Oswego County Resident Dies of Eastern Equine Encephalitis

OSWEGO – The Oswego County Health Department is saddened to confirm that the individual who was hospitalized with Eastern Equine Encephalitis has died.

The person was an adult resident of the town of Albion.

“Our thoughts are with the family at this difficult time,” said Oswego County Public Health Director Jiancheng Huang.

To comply with federal law and protect the privacy of this patient and of the family, additional details about the individual cannot be shared with the public.

“EEE is a rare but serious viral disease that is spread by the bite of infected mosquitoes,” said Huang. “The virus will remain in our environment until the first heavy frost occurs. Until that time, people in all areas of Oswego County need to remain vigilant and fully protect themselves from mosquito bites.”

Huang advises that personal protection measures are the most effective ways to prevent mosquito bites.

“Many of us are enjoying the fall season by spending a lot of time outside. It is important to remember that mosquitoes are still active this time of year and we all need to continue using personal protection measures when we take part in outdoor activities.”

These actions include:
•    Wearing long pants, long-sleeved shirts, and shoes and socks when outdoors for long periods of time and at dawn and dusk.
•    Using mosquito repellent. Repellents containing DEET are the most effective, but should be used with caution and according to label instructions. Products containing picaridin and oil of lemon eucalyptus are also effective.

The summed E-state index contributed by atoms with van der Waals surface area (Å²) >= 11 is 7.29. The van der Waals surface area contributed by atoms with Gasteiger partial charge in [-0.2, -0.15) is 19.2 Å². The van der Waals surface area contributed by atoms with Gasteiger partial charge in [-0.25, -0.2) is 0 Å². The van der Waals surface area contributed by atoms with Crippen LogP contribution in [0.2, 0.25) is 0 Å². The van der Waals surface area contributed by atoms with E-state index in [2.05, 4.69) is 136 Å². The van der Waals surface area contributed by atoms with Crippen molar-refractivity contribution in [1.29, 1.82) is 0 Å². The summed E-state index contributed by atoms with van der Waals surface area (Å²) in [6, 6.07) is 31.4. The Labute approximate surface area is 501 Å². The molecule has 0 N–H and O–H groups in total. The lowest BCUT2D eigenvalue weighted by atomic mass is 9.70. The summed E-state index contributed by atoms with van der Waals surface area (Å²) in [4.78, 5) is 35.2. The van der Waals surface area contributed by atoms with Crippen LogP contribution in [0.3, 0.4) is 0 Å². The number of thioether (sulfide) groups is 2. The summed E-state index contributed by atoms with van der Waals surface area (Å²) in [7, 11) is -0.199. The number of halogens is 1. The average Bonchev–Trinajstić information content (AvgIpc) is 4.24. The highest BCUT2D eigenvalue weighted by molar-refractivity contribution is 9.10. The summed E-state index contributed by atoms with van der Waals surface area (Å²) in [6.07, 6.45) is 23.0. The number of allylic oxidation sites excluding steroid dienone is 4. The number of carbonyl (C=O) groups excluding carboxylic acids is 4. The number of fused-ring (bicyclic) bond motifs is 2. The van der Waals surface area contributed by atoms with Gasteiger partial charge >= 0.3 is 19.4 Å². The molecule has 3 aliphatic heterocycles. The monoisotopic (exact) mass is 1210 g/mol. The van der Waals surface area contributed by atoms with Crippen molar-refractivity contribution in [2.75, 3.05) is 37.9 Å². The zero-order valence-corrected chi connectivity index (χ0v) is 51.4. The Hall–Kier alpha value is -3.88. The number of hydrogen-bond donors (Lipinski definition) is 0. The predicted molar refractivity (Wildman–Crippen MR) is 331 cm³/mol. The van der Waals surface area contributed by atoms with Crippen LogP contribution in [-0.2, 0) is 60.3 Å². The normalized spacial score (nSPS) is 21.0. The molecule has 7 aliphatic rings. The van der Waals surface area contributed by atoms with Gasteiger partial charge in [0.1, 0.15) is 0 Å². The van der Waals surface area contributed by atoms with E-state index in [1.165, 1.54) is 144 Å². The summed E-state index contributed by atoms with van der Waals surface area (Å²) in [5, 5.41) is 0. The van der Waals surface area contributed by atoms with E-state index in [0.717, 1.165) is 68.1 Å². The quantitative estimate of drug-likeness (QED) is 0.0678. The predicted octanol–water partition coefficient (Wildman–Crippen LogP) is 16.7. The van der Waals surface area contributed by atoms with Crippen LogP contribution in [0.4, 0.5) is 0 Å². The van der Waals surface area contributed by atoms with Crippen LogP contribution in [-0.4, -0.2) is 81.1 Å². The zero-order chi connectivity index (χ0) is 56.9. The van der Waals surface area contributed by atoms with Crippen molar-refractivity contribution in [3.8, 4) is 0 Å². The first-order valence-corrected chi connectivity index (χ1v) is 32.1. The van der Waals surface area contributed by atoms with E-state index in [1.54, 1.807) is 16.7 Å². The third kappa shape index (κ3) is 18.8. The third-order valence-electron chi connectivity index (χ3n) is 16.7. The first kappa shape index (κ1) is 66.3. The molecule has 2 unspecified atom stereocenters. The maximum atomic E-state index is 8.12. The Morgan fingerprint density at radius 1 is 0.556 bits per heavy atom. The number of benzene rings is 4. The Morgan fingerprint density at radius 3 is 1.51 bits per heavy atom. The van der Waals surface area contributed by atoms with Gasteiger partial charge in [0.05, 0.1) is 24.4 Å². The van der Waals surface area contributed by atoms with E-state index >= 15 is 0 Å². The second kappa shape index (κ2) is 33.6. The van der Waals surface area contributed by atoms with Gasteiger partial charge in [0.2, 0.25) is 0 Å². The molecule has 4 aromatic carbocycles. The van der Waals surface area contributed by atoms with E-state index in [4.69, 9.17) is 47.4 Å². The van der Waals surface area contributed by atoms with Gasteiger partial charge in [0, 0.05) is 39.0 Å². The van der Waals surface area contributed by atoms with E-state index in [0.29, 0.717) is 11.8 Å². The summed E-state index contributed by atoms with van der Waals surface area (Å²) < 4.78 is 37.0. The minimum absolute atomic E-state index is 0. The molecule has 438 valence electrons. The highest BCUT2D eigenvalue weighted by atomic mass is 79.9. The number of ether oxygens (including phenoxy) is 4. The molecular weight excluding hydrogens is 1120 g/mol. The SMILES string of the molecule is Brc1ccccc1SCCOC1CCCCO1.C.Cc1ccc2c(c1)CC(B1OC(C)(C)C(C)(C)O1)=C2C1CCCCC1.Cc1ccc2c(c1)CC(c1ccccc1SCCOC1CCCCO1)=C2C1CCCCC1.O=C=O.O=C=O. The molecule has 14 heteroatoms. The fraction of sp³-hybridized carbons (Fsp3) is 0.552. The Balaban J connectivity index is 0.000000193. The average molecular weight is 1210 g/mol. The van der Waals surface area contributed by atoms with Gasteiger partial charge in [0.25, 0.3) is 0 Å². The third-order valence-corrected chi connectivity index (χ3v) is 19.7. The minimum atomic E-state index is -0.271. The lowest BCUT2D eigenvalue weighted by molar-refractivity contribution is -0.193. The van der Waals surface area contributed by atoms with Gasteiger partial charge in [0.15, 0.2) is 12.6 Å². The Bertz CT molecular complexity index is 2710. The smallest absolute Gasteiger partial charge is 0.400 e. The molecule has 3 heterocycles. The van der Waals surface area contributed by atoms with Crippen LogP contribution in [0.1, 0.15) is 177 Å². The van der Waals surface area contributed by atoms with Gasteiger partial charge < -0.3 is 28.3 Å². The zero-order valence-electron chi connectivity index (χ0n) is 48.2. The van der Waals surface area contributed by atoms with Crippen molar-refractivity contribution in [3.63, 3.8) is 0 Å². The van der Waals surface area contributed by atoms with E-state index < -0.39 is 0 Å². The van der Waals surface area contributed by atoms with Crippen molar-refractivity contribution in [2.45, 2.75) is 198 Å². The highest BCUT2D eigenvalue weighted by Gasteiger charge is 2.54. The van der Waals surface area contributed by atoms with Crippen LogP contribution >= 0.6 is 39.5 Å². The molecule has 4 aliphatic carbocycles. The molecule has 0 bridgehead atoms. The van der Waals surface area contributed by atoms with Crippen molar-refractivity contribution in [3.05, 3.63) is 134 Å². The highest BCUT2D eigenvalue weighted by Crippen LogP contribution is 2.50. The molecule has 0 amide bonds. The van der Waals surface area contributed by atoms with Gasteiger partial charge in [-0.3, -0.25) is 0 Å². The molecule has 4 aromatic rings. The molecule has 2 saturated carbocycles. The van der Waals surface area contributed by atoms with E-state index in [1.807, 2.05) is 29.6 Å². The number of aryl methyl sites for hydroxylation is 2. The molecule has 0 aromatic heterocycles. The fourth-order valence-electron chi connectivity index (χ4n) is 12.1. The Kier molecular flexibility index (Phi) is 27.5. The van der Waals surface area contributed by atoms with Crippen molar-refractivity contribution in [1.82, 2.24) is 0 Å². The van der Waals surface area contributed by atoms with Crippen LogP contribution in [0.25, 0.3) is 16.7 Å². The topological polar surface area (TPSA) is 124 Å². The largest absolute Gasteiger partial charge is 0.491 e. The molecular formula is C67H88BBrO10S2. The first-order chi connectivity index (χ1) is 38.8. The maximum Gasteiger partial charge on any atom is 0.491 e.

•    Emptying pails, containers, swimming pool covers and other outdoor items that hold water around the home and yard.
•    Repairing or replacing broken screens in doors and windows.

For more information about EEE and other viruses transmitted by mosquitoes, call the Oswego County Health Department at 315-349-3564 or 1-800-596-3200, ext.3564 between 8:30 a.m. and 4 p.m. or visit the New York State Department of Health Web site at www.health.state.ny.us/diseases/communicable/eastern_equine_encephalitis/fact_sheet.htm

1 Comment

  1. You could at least tell people whether the person was immune compromised by age and/or disease. How likely is it that a healthy adult, or a person of any age that’s otherwise healthy will succumb to the disease if infected?

    Open ended reports like this one tend to leave people with more questions than answers. “Someone died because of this disease, but we can’t tell you anything else because of privacy concerns. Screw your questions and good luck.”

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